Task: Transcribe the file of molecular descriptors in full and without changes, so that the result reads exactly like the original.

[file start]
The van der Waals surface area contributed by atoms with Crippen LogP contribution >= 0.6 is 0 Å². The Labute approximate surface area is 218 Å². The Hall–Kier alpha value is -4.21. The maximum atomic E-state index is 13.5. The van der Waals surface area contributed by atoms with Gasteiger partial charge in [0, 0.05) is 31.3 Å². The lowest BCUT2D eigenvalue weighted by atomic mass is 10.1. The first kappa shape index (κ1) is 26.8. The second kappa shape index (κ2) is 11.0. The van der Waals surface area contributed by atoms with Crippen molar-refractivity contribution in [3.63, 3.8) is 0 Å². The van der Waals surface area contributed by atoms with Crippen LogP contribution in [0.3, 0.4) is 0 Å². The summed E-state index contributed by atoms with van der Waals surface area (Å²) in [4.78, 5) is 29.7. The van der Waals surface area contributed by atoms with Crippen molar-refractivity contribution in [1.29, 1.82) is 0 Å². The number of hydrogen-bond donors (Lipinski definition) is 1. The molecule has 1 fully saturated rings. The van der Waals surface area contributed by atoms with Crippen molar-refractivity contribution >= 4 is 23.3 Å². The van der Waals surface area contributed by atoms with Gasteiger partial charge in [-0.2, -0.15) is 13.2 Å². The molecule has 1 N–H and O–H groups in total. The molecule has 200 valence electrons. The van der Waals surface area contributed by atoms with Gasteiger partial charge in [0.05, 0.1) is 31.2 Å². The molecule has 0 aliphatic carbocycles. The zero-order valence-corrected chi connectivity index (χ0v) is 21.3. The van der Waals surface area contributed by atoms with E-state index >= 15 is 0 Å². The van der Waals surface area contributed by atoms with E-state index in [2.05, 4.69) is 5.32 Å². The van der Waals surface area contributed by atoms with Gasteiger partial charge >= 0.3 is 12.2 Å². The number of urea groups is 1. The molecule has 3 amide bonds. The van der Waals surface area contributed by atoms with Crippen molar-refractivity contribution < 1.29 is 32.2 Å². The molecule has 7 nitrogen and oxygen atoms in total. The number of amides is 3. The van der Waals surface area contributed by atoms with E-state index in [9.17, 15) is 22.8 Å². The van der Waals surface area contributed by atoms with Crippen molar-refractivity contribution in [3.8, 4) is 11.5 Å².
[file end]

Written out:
The van der Waals surface area contributed by atoms with Crippen LogP contribution >= 0.6 is 0 Å². The Labute approximate surface area is 218 Å². The Hall–Kier alpha value is -4.21. The maximum atomic E-state index is 13.5. The van der Waals surface area contributed by atoms with Gasteiger partial charge in [0, 0.05) is 31.3 Å². The lowest BCUT2D eigenvalue weighted by atomic mass is 10.1. The first kappa shape index (κ1) is 26.8. The second kappa shape index (κ2) is 11.0. The van der Waals surface area contributed by atoms with Crippen molar-refractivity contribution in [3.63, 3.8) is 0 Å². The van der Waals surface area contributed by atoms with Crippen LogP contribution in [0.3, 0.4) is 0 Å². The summed E-state index contributed by atoms with van der Waals surface area (Å²) in [4.78, 5) is 29.7. The van der Waals surface area contributed by atoms with Crippen molar-refractivity contribution in [1.29, 1.82) is 0 Å². The number of hydrogen-bond donors (Lipinski definition) is 1. The molecule has 1 fully saturated rings. The van der Waals surface area contributed by atoms with Crippen molar-refractivity contribution >= 4 is 23.3 Å². The van der Waals surface area contributed by atoms with Gasteiger partial charge in [-0.2, -0.15) is 13.2 Å². The molecule has 1 N–H and O–H groups in total. The molecule has 200 valence electrons. The van der Waals surface area contributed by atoms with Gasteiger partial charge in [0.05, 0.1) is 31.2 Å². The molecule has 0 aliphatic carbocycles. The zero-order valence-corrected chi connectivity index (χ0v) is 21.3. The van der Waals surface area contributed by atoms with E-state index >= 15 is 0 Å². The van der Waals surface area contributed by atoms with E-state index in [2.05, 4.69) is 5.32 Å². The van der Waals surface area contributed by atoms with Gasteiger partial charge >= 0.3 is 12.2 Å². The number of urea groups is 1. The molecule has 3 amide bonds. The van der Waals surface area contributed by atoms with Crippen molar-refractivity contribution < 1.29 is 32.2 Å². The molecule has 7 nitrogen and oxygen atoms in total. The number of amides is 3. The van der Waals surface area contributed by atoms with E-state index in [9.17, 15) is 22.8 Å². The van der Waals surface area contributed by atoms with Crippen molar-refractivity contribution in [3.8, 4) is 11.5 Å².